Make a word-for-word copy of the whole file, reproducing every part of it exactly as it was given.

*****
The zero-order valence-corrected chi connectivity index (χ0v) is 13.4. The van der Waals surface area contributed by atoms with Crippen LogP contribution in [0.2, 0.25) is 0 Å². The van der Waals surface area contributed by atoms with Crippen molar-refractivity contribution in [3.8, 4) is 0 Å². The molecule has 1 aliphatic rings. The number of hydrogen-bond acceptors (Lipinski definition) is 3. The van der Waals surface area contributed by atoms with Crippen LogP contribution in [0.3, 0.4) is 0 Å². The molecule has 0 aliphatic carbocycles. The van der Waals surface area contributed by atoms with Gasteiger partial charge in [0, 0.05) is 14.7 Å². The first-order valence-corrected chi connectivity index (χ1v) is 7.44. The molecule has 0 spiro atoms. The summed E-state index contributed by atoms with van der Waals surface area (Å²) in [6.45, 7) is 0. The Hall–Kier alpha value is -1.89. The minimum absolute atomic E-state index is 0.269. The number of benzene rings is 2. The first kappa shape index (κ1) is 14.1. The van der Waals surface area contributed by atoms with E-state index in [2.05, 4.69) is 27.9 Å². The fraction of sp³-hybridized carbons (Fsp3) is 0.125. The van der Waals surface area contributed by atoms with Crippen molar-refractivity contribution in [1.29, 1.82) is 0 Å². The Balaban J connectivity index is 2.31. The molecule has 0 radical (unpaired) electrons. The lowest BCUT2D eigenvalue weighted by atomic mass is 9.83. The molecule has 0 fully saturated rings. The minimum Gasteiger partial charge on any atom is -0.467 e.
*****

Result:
The zero-order valence-corrected chi connectivity index (χ0v) is 13.4. The van der Waals surface area contributed by atoms with Crippen LogP contribution in [0.2, 0.25) is 0 Å². The van der Waals surface area contributed by atoms with Crippen molar-refractivity contribution in [3.8, 4) is 0 Å². The molecule has 1 aliphatic rings. The number of hydrogen-bond acceptors (Lipinski definition) is 3. The van der Waals surface area contributed by atoms with Crippen LogP contribution in [0.3, 0.4) is 0 Å². The molecule has 0 aliphatic carbocycles. The van der Waals surface area contributed by atoms with Gasteiger partial charge in [0, 0.05) is 14.7 Å². The first-order valence-corrected chi connectivity index (χ1v) is 7.44. The molecule has 0 spiro atoms. The summed E-state index contributed by atoms with van der Waals surface area (Å²) in [6.45, 7) is 0. The Hall–Kier alpha value is -1.89. The minimum absolute atomic E-state index is 0.269. The number of benzene rings is 2. The first kappa shape index (κ1) is 14.1. The van der Waals surface area contributed by atoms with E-state index in [2.05, 4.69) is 27.9 Å². The fraction of sp³-hybridized carbons (Fsp3) is 0.125. The van der Waals surface area contributed by atoms with Crippen molar-refractivity contribution in [1.29, 1.82) is 0 Å². The Balaban J connectivity index is 2.31. The molecule has 0 radical (unpaired) electrons. The lowest BCUT2D eigenvalue weighted by atomic mass is 9.83. The molecule has 0 fully saturated rings. The minimum Gasteiger partial charge on any atom is -0.467 e.